Trauma screening data were gathered on 505 out of 515 individuals who presented for services consecutively between May 1, 2001, and January 31, 2002. The ten consumers who were not surveyed were judged to be either too ill to complete the shortened TAA or in acute crisis at the time of intake and unable to complete it.

A chart review was conducted for 97 randomly selected charts (19 percent). The charts were examined to gather additional descriptive information about consumers and to determine how well the trauma screening information was addressed by case managers: Did the case manager review and gather additional details about traumatic events? Was the PTSD Checklist administered? If appropriate, did treatment goals address trauma-related symptoms? The information collected during the chart review included the most recent documented psychiatric diagnoses, whether the psychiatric diagnosis had changed from the time of intake, psychiatric medications prescribed, use of the full-length TAA and the PTSD Checklist instruments, and a review of both the treatment plan and the clinical notes for attention to trauma history and PTSD. For purposes of our study, a notation was made when the chart listed any trauma exposure beyond that detected by the modified TAA or listed any PTSD symptoms or PTSD treatment goals, for example, PTSD symptom targets or references to discussion of trauma exposure.

Treatment plans at the CMHC include the consumer's diagnosis, specific treatment goals, and specific interventions to address these goals. The treatment plans are signed by the assigned case manager, psychiatrist, and consumer and are intended to be a document that guides the course of treatment.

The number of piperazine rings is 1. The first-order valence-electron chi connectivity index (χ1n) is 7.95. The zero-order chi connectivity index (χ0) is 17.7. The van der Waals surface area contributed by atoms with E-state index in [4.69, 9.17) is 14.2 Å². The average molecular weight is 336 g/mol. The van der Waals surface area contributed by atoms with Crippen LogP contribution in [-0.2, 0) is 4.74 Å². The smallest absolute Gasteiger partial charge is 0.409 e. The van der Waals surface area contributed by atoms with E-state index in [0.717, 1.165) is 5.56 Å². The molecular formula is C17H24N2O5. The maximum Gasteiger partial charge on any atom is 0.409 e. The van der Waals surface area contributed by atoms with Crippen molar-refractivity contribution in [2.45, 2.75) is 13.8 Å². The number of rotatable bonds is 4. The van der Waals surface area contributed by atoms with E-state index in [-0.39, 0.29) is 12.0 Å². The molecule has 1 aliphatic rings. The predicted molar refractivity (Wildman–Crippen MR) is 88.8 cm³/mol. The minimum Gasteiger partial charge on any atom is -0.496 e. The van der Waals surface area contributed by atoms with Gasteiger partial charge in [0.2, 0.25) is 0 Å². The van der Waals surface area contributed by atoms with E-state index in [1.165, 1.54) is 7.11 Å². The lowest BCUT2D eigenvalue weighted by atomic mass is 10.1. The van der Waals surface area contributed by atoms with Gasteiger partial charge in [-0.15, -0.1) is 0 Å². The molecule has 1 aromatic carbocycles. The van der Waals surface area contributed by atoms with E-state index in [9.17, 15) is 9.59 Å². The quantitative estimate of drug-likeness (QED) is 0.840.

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Analysis

Chi square analyses were conducted to examine differences between gender and racial groups on trauma exposure. Chi square analyses were also computed to compare the presence of PTSD diagnosis on the basis of the type of trauma exposure. One-way analyses of variance were used to determine whether particular types of trauma exposure led to higher scores on the SF-12, indicating poorer functioning for physical and mental health. Pearson correlations were obtained between the number of different lifetime trauma events and SF-12 scores. Finally, a logistic regression on PTSD was used to determine the types of traumatic events that were predictive of receiving a diagnosis of PTSD at intake.